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Towards Universal Dependencies for Bribri
Rolando Coto-Solano | Sharid Loáiciga | Sofía Flores-Solórzano
Proceedings of the Fifth Workshop on Universal Dependencies (UDW, SyntaxFest 2021)

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Explicit Tone Transcription Improves ASR Performance in Extremely Low-Resource Languages: A Case Study in Bribri
Rolando Coto-Solano
Proceedings of the First Workshop on Natural Language Processing for Indigenous Languages of the Americas

Linguistic tone is transcribed for input into ASR systems in numerous ways. This paper shows a systematic test of several transcription styles, using as an example the Chibchan language Bribri, an extremely low-resource language from Costa Rica. The most successful models separate the tone from the vowel, so that the ASR algorithms learn tone patterns independently. These models showed improvements ranging from 4% to 25% in character error rate (CER), and between 3% and 23% in word error rate (WER). This is true for both traditional GMM/HMM and end-to-end CTC algorithms. This paper also presents the first attempt to train ASR models for Bribri. The best performing models had a CER of 33% and a WER of 50%. Despite the disadvantage of using hand-engineered representations, these models were trained on only 68 minutes of data, and therefore show the potential of ASR to generate further training materials and aid in the documentation and revitalization of the language.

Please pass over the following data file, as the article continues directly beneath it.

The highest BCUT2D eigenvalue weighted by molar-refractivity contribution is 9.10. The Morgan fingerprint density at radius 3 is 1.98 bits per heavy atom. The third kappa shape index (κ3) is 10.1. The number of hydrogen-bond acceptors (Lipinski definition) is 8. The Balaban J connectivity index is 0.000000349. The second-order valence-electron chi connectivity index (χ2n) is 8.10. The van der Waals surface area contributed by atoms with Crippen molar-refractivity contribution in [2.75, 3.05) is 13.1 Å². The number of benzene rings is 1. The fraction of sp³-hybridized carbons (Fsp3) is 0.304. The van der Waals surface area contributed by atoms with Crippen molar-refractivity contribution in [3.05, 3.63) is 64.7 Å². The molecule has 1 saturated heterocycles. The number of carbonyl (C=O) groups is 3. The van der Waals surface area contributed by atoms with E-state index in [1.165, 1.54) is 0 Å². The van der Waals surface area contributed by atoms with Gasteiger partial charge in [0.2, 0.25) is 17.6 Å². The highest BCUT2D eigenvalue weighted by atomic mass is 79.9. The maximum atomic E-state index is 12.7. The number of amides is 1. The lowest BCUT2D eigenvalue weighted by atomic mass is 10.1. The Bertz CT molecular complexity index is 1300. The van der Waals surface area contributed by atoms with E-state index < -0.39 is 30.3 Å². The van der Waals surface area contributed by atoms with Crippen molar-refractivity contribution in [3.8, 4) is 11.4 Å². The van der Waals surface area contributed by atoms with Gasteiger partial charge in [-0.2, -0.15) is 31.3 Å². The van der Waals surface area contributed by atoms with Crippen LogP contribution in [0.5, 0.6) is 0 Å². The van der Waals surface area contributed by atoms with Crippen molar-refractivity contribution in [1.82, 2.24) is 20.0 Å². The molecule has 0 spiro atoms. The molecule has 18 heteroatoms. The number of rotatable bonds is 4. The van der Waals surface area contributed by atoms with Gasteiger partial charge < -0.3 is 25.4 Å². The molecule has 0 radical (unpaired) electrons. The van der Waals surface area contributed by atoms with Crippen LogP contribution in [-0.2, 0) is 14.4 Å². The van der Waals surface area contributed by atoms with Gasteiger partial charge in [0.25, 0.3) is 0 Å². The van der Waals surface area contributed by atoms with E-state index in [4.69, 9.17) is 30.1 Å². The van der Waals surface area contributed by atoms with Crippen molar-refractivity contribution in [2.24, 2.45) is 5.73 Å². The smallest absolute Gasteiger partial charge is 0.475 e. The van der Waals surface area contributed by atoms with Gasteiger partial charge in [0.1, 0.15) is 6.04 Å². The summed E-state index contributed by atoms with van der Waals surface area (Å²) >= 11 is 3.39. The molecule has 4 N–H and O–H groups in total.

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Findings of the AmericasNLP 2021 Shared Task on Open Machine Translation for Indigenous Languages of the Americas